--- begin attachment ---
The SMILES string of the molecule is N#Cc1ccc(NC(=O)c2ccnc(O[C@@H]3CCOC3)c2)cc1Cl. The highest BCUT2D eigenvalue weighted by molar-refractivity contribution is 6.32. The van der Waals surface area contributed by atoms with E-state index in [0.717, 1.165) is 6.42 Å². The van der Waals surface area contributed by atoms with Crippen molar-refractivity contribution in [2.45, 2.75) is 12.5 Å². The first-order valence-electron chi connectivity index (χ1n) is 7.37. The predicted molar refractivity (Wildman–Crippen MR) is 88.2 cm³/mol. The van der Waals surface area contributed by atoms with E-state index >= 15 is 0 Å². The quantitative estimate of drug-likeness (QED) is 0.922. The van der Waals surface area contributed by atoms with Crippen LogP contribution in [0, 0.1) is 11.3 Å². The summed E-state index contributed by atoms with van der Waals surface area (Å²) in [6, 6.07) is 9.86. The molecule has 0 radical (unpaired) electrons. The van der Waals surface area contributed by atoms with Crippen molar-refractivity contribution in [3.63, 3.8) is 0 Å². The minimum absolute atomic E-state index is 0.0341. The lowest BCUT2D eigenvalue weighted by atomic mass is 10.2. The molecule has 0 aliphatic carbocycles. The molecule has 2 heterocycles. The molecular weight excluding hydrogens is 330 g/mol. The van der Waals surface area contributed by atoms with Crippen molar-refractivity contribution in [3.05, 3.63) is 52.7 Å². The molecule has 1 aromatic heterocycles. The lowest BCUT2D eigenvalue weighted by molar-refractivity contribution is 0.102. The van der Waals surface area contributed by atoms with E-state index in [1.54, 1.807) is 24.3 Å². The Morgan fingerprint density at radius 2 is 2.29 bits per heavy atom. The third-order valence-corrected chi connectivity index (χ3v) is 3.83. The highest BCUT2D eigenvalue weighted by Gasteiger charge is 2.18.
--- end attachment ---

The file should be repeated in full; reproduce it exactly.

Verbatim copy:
The SMILES string of the molecule is N#Cc1ccc(NC(=O)c2ccnc(O[C@@H]3CCOC3)c2)cc1Cl. The highest BCUT2D eigenvalue weighted by molar-refractivity contribution is 6.32. The van der Waals surface area contributed by atoms with E-state index in [0.717, 1.165) is 6.42 Å². The van der Waals surface area contributed by atoms with Crippen molar-refractivity contribution in [2.45, 2.75) is 12.5 Å². The first-order valence-electron chi connectivity index (χ1n) is 7.37. The predicted molar refractivity (Wildman–Crippen MR) is 88.2 cm³/mol. The van der Waals surface area contributed by atoms with E-state index >= 15 is 0 Å². The quantitative estimate of drug-likeness (QED) is 0.922. The van der Waals surface area contributed by atoms with Crippen LogP contribution in [0, 0.1) is 11.3 Å². The summed E-state index contributed by atoms with van der Waals surface area (Å²) in [6, 6.07) is 9.86. The molecule has 0 radical (unpaired) electrons. The van der Waals surface area contributed by atoms with Crippen molar-refractivity contribution in [3.63, 3.8) is 0 Å². The minimum absolute atomic E-state index is 0.0341. The lowest BCUT2D eigenvalue weighted by atomic mass is 10.2. The molecule has 0 aliphatic carbocycles. The molecule has 2 heterocycles. The molecular weight excluding hydrogens is 330 g/mol. The van der Waals surface area contributed by atoms with Crippen molar-refractivity contribution in [3.05, 3.63) is 52.7 Å². The molecule has 1 aromatic heterocycles. The lowest BCUT2D eigenvalue weighted by molar-refractivity contribution is 0.102. The van der Waals surface area contributed by atoms with E-state index in [1.54, 1.807) is 24.3 Å². The Morgan fingerprint density at radius 2 is 2.29 bits per heavy atom. The third-order valence-corrected chi connectivity index (χ3v) is 3.83. The highest BCUT2D eigenvalue weighted by Gasteiger charge is 2.18.